Trump’s America nonetheless haunts South Park’s uneven season premiere

Picture: Comedy Central
Lead

Your entire advertising marketing campaign for South Park’s 21st season has centered round a back-to-basics promise. Based on promos and interviews with creators Trey Parker and Matt Stone, it is going to be a season with out serialization; a season with extra silliness and fewer politics; a season with out Donald Trump.

With these parameters now in viewers’ minds, it’s a daring transfer by Parker and Stone to function white nationalists so prominently in the season premiere. While they may not be Trump in name, they played an undeniable role in his ascendance to the presidency. And after the events of Charlottesville—not to mention Trump’s own callous response to the violence that erupted—his name will forever be inseparable from their movement. “White People Renovating Houses” may not take on Trump directly, but it certainly takes on many of his supporters.

Then again, “takes on” is a generous term. That’s the problem with “White People Renovating Houses.” Parker and Stone’s Achilles heel is that they never figure out how to handle the white nationalists, portrayed here as Darryl and his posse of “THEY TERK ER JERBS” rednecks. This time around, they’re railing against Amazon Alexa, Google Home, and other virtual assistants that, in their minds, have rendered blue-collar workers useless.

Even though the rednecks are pitting themselves against technology rather than other races or ethnicities, they still use the same paraphernalia and imagery touted by the protesters in Charlottesville: tiki torches, Confederate flags, and Southern Nationalist shields are all in abundance during several marches through South Park. The rednecks turn to the same language, too, chanting “You will not replace us” and—in what perhaps constitutes a breaking of Parker and Stone’s no-Trump rule—claiming that the violence comes from “both sides.”

None of it results in much of a point other than that the rednecks’ bigotry and their aversion to technology both come from the same place. Both traits indicate that they’re incapable of changing with the times. Even when Randy—who has started a successful home makeover series with Sharon that gives the episode its title—helps them out by giving the virtual assistants’ duties back to the humans, Darryl can’t cope with it. None of his friends are as good at their new jobs (sorry, jerbs) as the virtual assistants were, and he’s not built for anything other than mining coal or driving a truck. As Randy points out, neither of those occupations look promising for the future. True, but not exactly a grand thesis.

And to be fair, not every episode of the show has to have some kind of grand thesis. “Scott Tenorman Must Die,” one of the universally agreed upon greatest episodes of South Park, has little to say other than Cartman’s far more evil than anyone previously thought. Even more recent episodes like “Cock Magic” have gotten by solely on raunchiness and doing away with all social commentary.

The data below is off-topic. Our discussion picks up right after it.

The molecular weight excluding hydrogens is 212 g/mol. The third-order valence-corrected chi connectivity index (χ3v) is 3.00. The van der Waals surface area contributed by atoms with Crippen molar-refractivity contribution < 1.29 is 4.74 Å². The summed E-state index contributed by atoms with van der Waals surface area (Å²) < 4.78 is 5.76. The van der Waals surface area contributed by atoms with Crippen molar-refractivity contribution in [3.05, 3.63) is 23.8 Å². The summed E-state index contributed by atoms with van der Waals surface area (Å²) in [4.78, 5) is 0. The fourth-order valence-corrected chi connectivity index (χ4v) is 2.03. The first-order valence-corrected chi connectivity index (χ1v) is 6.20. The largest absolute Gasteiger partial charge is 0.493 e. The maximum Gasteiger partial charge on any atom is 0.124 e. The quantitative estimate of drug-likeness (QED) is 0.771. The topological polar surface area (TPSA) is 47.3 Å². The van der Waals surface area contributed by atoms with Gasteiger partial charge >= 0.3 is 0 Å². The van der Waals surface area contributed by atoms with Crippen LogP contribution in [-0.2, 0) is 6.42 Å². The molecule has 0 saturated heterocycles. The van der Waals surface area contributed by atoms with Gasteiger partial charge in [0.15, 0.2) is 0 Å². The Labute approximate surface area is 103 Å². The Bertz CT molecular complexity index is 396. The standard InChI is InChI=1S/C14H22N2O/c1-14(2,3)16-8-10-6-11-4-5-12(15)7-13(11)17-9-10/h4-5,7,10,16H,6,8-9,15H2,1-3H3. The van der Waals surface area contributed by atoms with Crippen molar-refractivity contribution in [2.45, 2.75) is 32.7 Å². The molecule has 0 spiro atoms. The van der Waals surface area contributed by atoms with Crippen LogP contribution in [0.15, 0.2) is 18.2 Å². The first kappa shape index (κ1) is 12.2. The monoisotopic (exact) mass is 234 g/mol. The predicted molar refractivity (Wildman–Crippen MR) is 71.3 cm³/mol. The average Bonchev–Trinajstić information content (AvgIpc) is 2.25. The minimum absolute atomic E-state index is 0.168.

But Parker and Stone never take their redneck/white nationalist stereotypes far enough from the source material for it to work as a joke that can stand on its own. And because they borrow so heavily from the Charlottesville protests without ever fully skewering the participants, the episode doesn’t work as social commentary, either.

It’s telling that its most successful moments of the premiere are Randy enthusiastically sledge-hammering the houses he’s renovating and Cartman growing unjustifiably dead-eyed and tired in his relationship with Heidi. Outside of the parodying of home makeover shows, neither of these plot points have much to do with current events, let alone a still-raw, politically charged disaster like Charlottesville. As these subplots prove, Parker and Stone are more than capable of dreaming up an episode of Trump-free irreverence. They just need to fully commit to it.

Stray observations

  • I’m wondering how the narrative could have shifted if not every one of the protesters was depicted as a sloppy redneck. Many of the marchers at Charlottesville appeared soft-spoken at first, with a modern, clean-cut uniform of white polo shirts and khakis. The lower-key look and demeanor would be more challenging—and thus potentially more humorous and interesting—for the South Park to make fun of.
  • Hey, at least we got a country version of “HUMBLE.”
  • I’m only familiar with a couple of those home makeover shows. Do any of the hosts actually practice MMA in their spare time?
  • I know Parker and Stone are getting away from the serialized storytelling of the past few seasons, but I certainly wouldn’t mind it if the Member Berries somehow make their way into the next few weeks.
  • Speaking of which, Mr. Garrison’s still president, right? If so, will he be featured at all this season? Or will Parker and Stone just put him back in the classroom and pretend the election never happened?
  • I just started grad school, so my time in the comments section will unfortunately be more limited than usual this season. But as always, I look forward to hearing what you all have to say.

قالب وردپرس

author
Author: 

    Leave a reply "Trump’s America nonetheless haunts South Park’s uneven season premiere"